How To Protect Your Poultry

After witnessing the disruption caused by this year’s avian influenza outbreak, every farmer should ask themselves if their biosecurity plan is strong enough to protect their birds through the Autumn/Winter months.

Preventing disease from entering your farm, and protecting others by preventing disease from leaving your farm, is absolutely critical to creating a long term disease free environment.

Some diseases are unapparent, and others can kill all of your birds. Developing a good biosecurity plan and adhering to it is the best way to limit the introduction of infectious diseases and parasites into your flock.


– Limit visitors from accessing your pens. Do not visit other poultry facilities.
– Confine birds to a fenced area and limit contact with wild birds, mammals, and insects as much as possible.
– Do not share equipment, supplies, or vehicles with other bird owners.
– Clean and disinfect all coops, equipment, shoes, clothes, and vehicles properly, every time, before entering poultry areas.
– Practice “all in, all out” when changing flocks. Get rid of all birds and disinfect the coop before getting any new birds.
– Keep rodents, flies, dogs, and cats out of the chicken coop and feed.
– Check for parasites monthly and treat if necessary. Use a dusting area to prevent external parasites.
– Never introduce adult birds into an established flock unless they pass quarantine (3 to 4 weeks of isolation) or are tested clean of disease.
– Never mix different species in the same flock. Mixing species (e.g., chickens and turkeys or with waterfowl) on the same premises can be a deadly combination.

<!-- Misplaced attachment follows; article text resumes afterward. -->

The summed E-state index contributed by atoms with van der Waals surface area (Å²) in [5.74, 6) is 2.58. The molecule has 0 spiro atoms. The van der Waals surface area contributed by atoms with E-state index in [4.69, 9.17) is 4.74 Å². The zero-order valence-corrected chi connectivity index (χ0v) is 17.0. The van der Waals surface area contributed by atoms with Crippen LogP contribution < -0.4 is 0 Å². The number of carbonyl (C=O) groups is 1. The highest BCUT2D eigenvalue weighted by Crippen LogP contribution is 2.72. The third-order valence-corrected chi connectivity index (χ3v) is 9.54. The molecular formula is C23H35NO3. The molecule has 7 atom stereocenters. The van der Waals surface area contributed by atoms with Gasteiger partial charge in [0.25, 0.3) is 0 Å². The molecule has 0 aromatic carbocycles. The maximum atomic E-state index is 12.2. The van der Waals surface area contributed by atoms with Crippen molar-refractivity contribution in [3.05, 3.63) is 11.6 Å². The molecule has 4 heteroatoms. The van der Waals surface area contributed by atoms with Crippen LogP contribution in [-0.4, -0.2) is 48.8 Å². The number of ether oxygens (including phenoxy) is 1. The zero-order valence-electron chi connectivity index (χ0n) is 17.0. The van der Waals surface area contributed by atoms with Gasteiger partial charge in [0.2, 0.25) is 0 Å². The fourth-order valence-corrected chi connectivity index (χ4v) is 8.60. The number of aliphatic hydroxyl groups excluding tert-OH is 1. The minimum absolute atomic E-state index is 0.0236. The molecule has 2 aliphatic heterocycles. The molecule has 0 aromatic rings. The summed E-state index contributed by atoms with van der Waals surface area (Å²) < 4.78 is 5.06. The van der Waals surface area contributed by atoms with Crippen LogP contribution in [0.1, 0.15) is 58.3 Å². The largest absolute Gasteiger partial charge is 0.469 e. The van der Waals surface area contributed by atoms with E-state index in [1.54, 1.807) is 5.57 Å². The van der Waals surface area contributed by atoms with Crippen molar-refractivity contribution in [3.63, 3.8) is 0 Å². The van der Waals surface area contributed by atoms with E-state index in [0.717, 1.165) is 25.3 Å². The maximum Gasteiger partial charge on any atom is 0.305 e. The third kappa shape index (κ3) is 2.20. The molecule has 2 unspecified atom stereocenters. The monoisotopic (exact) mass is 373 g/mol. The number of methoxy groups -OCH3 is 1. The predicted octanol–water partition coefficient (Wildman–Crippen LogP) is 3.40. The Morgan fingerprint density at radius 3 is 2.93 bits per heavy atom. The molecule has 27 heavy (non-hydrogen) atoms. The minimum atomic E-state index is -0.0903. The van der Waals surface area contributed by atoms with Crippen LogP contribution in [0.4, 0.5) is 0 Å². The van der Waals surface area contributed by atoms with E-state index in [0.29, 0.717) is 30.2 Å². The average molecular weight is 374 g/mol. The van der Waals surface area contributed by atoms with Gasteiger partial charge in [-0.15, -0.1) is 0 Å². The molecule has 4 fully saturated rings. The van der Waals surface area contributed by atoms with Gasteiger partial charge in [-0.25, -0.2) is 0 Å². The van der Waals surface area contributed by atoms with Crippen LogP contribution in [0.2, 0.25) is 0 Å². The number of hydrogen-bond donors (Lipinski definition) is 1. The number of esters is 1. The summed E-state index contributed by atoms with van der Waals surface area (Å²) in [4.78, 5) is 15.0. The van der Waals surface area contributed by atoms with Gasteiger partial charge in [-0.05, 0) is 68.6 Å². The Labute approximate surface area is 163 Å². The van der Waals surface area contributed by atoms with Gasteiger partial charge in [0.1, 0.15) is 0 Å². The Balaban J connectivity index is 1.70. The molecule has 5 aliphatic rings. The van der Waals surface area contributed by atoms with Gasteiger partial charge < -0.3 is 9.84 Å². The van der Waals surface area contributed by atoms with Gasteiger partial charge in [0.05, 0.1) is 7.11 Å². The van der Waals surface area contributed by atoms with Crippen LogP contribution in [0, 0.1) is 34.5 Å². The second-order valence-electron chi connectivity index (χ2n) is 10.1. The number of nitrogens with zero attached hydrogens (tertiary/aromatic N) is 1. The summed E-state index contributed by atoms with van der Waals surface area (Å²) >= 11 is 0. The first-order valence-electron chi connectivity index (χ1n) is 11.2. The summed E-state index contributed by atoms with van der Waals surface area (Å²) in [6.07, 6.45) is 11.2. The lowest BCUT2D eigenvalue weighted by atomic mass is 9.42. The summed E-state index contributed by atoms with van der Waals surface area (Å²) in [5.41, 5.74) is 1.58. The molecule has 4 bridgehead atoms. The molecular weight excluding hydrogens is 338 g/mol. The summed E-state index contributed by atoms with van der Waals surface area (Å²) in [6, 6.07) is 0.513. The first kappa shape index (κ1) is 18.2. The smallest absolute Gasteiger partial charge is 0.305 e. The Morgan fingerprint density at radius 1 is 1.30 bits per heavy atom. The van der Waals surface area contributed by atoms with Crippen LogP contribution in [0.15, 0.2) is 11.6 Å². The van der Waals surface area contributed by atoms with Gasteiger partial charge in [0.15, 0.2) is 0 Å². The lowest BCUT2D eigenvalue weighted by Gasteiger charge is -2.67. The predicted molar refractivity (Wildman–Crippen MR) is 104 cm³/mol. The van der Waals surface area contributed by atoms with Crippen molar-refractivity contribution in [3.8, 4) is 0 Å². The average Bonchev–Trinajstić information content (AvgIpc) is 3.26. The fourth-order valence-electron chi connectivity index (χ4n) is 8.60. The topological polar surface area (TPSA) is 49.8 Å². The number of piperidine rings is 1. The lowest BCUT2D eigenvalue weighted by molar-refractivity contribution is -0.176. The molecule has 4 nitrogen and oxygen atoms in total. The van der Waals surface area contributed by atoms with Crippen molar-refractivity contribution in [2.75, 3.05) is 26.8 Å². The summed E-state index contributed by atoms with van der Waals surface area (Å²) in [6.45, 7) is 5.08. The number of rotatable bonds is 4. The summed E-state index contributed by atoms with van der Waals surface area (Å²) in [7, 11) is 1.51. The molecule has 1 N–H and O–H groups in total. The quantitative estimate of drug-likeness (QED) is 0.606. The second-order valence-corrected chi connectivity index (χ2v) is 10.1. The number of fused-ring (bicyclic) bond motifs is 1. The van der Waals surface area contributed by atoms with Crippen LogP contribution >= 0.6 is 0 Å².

– Make sure everyone that cares for your birds understands and abides by all biosecurity plans for your flock.
– Wear separate dedicated clothing and shoes when working with your birds.
– Clean up any spilled feed and discourage wild birds from accessing feed and your bird pens.
– Watch for signs of infectious disease in your birds.
– Never access your birds after hunting, fishing, or coming in contact with any other birds or areas that wild birds frequent.
– Never buy birds from unknown sources like auctions or other live bird markets.
– Care for and visit birds in the order of bird age– youngest first to oldest last.
– Always care for sick pens last or, better yet, have a separate person care for sick birds.


If Birds: –

– Stop eating and drinking
– Show signs of droopiness or lack of energy
– Have watery eyes or nostrils, and make rattling or wheezing sounds when they breathe
– Die suddenly without clinical signs
– Have poor balance and/or abnormal head and neck positions
– Have diarrhea
– Have decreased egg production or produce soft-shelled or misshapen eggs
– Exhibit swelling or purple discoloration of shanks, head, eyelids, or comb


– Place your premises under voluntary quarantine from all visitors.
– Do not buy, sell, trade, or move any of the birds off your premises.
– As soon as possible, double-bag and refrigerate (do not freeze) dead bird(s) and contact the veterinary diagnostic laboratory for further directions on submission. You may be directed to take live birds with symptoms and/or take or ship recently deceased birds to the lab.
– Do not visit farms or businesses that are frequented by people that have birds.

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